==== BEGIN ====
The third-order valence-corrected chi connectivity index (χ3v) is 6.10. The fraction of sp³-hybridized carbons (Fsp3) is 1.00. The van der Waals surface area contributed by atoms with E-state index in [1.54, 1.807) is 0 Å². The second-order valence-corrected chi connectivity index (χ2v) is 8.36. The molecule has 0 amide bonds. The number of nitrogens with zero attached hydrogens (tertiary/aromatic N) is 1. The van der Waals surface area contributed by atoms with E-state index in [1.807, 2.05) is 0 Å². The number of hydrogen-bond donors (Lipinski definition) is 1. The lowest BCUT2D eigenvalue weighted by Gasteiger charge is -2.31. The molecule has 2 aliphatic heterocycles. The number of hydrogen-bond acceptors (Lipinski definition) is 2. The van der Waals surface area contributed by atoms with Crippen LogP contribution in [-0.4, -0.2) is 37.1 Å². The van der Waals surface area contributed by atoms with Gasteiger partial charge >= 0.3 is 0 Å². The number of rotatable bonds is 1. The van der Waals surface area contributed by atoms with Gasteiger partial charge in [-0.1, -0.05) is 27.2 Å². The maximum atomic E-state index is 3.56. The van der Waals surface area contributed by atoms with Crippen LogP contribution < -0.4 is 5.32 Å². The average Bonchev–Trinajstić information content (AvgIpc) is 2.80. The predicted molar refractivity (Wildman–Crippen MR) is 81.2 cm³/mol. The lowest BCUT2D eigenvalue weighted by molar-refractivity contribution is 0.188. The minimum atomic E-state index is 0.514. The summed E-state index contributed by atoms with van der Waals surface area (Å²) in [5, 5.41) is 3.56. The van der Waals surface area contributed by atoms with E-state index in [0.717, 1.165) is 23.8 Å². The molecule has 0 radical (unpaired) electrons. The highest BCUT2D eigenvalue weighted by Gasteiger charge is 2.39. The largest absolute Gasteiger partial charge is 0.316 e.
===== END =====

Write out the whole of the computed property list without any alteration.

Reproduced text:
The third-order valence-corrected chi connectivity index (χ3v) is 6.10. The fraction of sp³-hybridized carbons (Fsp3) is 1.00. The van der Waals surface area contributed by atoms with E-state index in [1.54, 1.807) is 0 Å². The second-order valence-corrected chi connectivity index (χ2v) is 8.36. The molecule has 0 amide bonds. The number of nitrogens with zero attached hydrogens (tertiary/aromatic N) is 1. The van der Waals surface area contributed by atoms with E-state index in [1.807, 2.05) is 0 Å². The number of hydrogen-bond donors (Lipinski definition) is 1. The lowest BCUT2D eigenvalue weighted by Gasteiger charge is -2.31. The molecule has 2 aliphatic heterocycles. The number of hydrogen-bond acceptors (Lipinski definition) is 2. The van der Waals surface area contributed by atoms with Crippen LogP contribution in [-0.4, -0.2) is 37.1 Å². The van der Waals surface area contributed by atoms with Gasteiger partial charge >= 0.3 is 0 Å². The number of rotatable bonds is 1. The van der Waals surface area contributed by atoms with Gasteiger partial charge in [-0.1, -0.05) is 27.2 Å². The maximum atomic E-state index is 3.56. The van der Waals surface area contributed by atoms with Crippen LogP contribution < -0.4 is 5.32 Å². The average Bonchev–Trinajstić information content (AvgIpc) is 2.80. The predicted molar refractivity (Wildman–Crippen MR) is 81.2 cm³/mol. The lowest BCUT2D eigenvalue weighted by molar-refractivity contribution is 0.188. The minimum atomic E-state index is 0.514. The summed E-state index contributed by atoms with van der Waals surface area (Å²) in [5, 5.41) is 3.56. The van der Waals surface area contributed by atoms with E-state index in [0.717, 1.165) is 23.8 Å². The molecule has 0 radical (unpaired) electrons. The highest BCUT2D eigenvalue weighted by Gasteiger charge is 2.39. The largest absolute Gasteiger partial charge is 0.316 e.